SolarWindow Sets Manufacturing Deal for Solar Coating.
This first regional production agreement is with Triview Glass Industries, based in Los Angeles, California. Triview, which has 12 production lines, is specialized in tempered, laminated, and insulated glass products.
Columbia, Maryland-based SolarWindow will seek to raise capital over the next six months for equipment and working capital at the Triview location.
Solar Window, which is publicly traded, does not indicate exactly what materials it uses in its coating, nor how much electricity its coating will produce. The company also relies on its own projections to calculate economic feasibility. Part of the formula the company uses to calculate the relative performance of its product is the large area of glass on a building, which it compares with a small rooftop footprint for economic viability. The company did not respond to a request for further clarification.
Among earlier SolarWindow product tests, the liquid coatings were applied to Corning Willow Glass and "laminated under conditions that simulate the high pressure and temperatures of the manufacturing processes used by commercial glass and window producers," the company said. The Corning experiment resulted in a bendable glass veneer, as thin as a business card, that generates electricity, it said.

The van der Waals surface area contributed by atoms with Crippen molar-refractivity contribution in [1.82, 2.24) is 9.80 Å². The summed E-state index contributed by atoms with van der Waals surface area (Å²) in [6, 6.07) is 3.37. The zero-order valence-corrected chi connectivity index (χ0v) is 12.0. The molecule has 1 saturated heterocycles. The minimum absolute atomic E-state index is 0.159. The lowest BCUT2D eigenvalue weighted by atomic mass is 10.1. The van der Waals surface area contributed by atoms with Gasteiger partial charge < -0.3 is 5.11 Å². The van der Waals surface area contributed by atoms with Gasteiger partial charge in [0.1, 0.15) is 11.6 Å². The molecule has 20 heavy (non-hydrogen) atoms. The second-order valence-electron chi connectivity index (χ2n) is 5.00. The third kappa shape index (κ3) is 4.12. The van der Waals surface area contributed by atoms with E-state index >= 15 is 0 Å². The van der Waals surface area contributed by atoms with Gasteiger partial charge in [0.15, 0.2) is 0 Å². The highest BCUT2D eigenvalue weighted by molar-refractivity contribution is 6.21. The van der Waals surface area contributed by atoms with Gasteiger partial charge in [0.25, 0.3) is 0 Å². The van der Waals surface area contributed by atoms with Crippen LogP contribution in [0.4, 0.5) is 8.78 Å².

SolarWindow claims that its products could reduce electricity demand by 30-50 percent in tall buildings and provide a one-year financial payback. According to an "independentlyvalidated engineering modeling," that is not identified. The coatings convert passive windows and other materials into electricity generators under natural, artificial, low, shaded, and reflected light conditions.
The company has made 14 patent filings for its technology, under development since 2009. The U.S. Department of Energy's National Renewable Energy Laboratory has helped in the R&D process. NREL's National Center for Photovoltaics has research capabilities in organic photovoltaic (OPV) cells, transparent conducting oxides, combinatorial methods, molecular simulation methods, and atmospheric processing, the lab description says.
NREL said that OPV is a "rapidly emerging PV technology with improving cell efficiency--currently about 13.2 percent, encouraging initial lifetime--greater than 5,000 hours unencapsulated, and potential for roll-to-roll manufacturing processes."
In April NREL reported progress on a different solar coating, involving a perovskite ink with a longer processing window that it suggests would allow for the scalable production of perovskite thin films for high-efficiency solar cells. The perovskite solution can be applied using either spin-coating or blade-coating methods, the laboratory reported.
The potential market for the commercial application of solar windows is massive. The company cites government statistics indicating that commercial buildings consume 40 percent of all the electricity generated in the United States, at a cost of over $140 billion. Market analyst IDTechEx forecasted that the OPC market will rise from a few million dollars today to $630 million by 2022.
The building-integrated PV market may find OPV especially attractive because of the availability of absorbers in several different colors. Work also is underway at NREL on glass that darkens quickly as sunlight increases. CW
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|Author:||Thurston, Charles W.|
|Date:||Oct 1, 2017|
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